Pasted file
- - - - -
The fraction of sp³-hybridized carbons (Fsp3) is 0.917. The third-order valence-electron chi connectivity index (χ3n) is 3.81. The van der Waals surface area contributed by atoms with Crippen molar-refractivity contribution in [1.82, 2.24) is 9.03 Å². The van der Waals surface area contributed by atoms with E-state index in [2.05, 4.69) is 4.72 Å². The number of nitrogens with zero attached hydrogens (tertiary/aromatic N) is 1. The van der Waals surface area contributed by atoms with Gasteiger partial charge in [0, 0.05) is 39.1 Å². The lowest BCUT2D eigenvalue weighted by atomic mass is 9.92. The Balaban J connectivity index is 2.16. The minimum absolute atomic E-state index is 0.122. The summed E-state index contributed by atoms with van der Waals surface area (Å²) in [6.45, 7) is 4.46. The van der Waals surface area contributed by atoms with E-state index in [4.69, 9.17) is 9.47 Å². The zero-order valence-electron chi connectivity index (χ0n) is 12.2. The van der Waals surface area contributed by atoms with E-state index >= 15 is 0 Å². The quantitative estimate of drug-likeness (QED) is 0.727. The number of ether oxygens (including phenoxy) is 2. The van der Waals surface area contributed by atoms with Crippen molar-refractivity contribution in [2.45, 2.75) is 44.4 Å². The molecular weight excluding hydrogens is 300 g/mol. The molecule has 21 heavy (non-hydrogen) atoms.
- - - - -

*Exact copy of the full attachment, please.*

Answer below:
The fraction of sp³-hybridized carbons (Fsp3) is 0.917. The third-order valence-electron chi connectivity index (χ3n) is 3.81. The van der Waals surface area contributed by atoms with Crippen molar-refractivity contribution in [1.82, 2.24) is 9.03 Å². The van der Waals surface area contributed by atoms with E-state index in [2.05, 4.69) is 4.72 Å². The number of nitrogens with zero attached hydrogens (tertiary/aromatic N) is 1. The van der Waals surface area contributed by atoms with Gasteiger partial charge in [0, 0.05) is 39.1 Å². The lowest BCUT2D eigenvalue weighted by atomic mass is 9.92. The Balaban J connectivity index is 2.16. The minimum absolute atomic E-state index is 0.122. The summed E-state index contributed by atoms with van der Waals surface area (Å²) in [6.45, 7) is 4.46. The van der Waals surface area contributed by atoms with E-state index in [4.69, 9.17) is 9.47 Å². The zero-order valence-electron chi connectivity index (χ0n) is 12.2. The van der Waals surface area contributed by atoms with E-state index >= 15 is 0 Å². The quantitative estimate of drug-likeness (QED) is 0.727. The number of ether oxygens (including phenoxy) is 2. The van der Waals surface area contributed by atoms with Crippen molar-refractivity contribution in [2.45, 2.75) is 44.4 Å². The molecular weight excluding hydrogens is 300 g/mol. The molecule has 21 heavy (non-hydrogen) atoms.